How to record your band, part 5: recording acoustic guitars in a live band

For the rest of this 10-part weekly series, in association with Steinberg, keep checking the hub page.

One of the best methods for mic'ing an acoustic guitar is with one or more condenser mic's, their sensitivity makes them great for picking up the rich frequencies of your guitar.

But in our live band scenario that's not going to work because they will be picking up too much of the unwanted spill from the sound of the other instruments playing, and nobody will be able to hear the guitar while they're playing live. But there are other ways you can record your acoustic guitar in a live band, providing it can be plugged in with a soundhole pickup or piezo system installed.

Mic'ing an acoustic combo and using DI

If you have an acoustic combo you could try mic'ing with one or two mic's trying different positions in the same way as the guitar amps in the previous episode. But some acoustic combos also offer XLR output to run a signal straight to the interface for recording. This will allow greater control in the mixing stage while allowing the amplifier to be heard during the performance by the musicians.

You could also use a splitter box to get a DI signal of the acoustic guitar from a PA too.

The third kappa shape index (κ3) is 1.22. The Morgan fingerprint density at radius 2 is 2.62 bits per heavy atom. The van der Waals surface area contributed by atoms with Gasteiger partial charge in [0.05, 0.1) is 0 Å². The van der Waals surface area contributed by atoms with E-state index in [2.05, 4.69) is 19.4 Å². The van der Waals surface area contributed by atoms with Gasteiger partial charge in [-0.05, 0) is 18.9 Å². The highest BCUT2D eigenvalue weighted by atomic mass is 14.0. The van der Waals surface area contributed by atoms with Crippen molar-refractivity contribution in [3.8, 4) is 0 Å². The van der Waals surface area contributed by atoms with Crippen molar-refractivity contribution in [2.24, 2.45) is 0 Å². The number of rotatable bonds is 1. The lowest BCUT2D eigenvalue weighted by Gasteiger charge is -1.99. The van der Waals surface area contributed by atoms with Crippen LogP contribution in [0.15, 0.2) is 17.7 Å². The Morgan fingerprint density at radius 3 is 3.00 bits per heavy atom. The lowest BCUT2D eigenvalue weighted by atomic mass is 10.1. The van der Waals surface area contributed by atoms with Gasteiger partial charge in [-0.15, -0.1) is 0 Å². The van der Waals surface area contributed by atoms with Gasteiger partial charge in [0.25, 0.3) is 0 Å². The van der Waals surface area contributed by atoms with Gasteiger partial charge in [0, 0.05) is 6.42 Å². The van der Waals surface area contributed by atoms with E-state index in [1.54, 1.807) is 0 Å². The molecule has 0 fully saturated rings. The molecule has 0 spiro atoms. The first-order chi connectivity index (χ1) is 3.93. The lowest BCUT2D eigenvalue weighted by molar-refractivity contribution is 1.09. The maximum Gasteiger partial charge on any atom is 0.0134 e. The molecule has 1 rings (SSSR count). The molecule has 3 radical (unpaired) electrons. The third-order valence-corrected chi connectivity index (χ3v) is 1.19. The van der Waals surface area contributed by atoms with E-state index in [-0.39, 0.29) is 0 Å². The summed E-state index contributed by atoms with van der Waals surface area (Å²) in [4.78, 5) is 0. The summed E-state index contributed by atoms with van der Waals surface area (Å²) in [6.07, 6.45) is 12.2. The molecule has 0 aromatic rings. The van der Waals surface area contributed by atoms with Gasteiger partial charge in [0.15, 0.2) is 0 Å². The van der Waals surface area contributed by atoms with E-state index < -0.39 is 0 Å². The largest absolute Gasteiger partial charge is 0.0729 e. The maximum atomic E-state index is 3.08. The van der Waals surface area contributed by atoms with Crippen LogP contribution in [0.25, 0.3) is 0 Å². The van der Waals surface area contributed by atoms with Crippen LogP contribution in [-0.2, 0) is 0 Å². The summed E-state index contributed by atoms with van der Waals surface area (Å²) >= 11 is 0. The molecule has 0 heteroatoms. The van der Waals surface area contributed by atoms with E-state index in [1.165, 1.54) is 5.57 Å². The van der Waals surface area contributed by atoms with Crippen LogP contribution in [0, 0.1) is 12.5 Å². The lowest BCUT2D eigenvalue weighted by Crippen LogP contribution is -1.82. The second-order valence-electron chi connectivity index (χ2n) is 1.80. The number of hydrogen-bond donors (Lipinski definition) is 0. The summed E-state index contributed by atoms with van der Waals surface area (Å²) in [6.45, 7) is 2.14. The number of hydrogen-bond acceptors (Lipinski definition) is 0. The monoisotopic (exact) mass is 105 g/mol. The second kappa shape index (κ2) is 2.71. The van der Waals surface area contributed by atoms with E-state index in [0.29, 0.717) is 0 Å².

Acoustic tone

Recording an acoustic guitar plugged into an amp or PA is always a compromise tonally, it won't sound as harmonically full as mic'ing the guitar itself because your piezo pickup under the guitar's bridge saddle or soundhole pickup is responsible for a large part of the sound. Some soundhole pickups also take vibrations from the guitar's soundboard to help convey a more natural sound, but there's sometimes a slight metallic nature to the sound.

With piezos, their sonic character can sometimes lead to a brittle harsh tonality referred to as 'quack'. There are preamp systems installed in some electro acoustics that help address this through onboard three-band EQ, but there are also EQ and preamp pedals available that can help you achieve a smoother more acoustic-natured sound when amplified. And that could be an especially wise investment for live recording as well as performances. Inevitably though, you may need to balance a desire for a richer acoustic sound with bottom end with enough mid and treble in the tone for your acoustic to stand out in a band mix and for you to hear it well enough in the live performance. As always, don't be afraid to change your sound to achieve the best results for this live session.

Finally, it's a fundamental point but it bears repeating; you need to make sure all your guitars are in tune throughout the session. The guitarists and bassist should have already invested in a decent tuner pedal for playing live anyway, but make sure you regularly check that you're in tune while recording because repeated playing and changes in room temperature can all have an effect on instrument intonation.

For the rest of this 10-part weekly series, in association with Steinberg, keep checking the hub page.

MusicRadar Team

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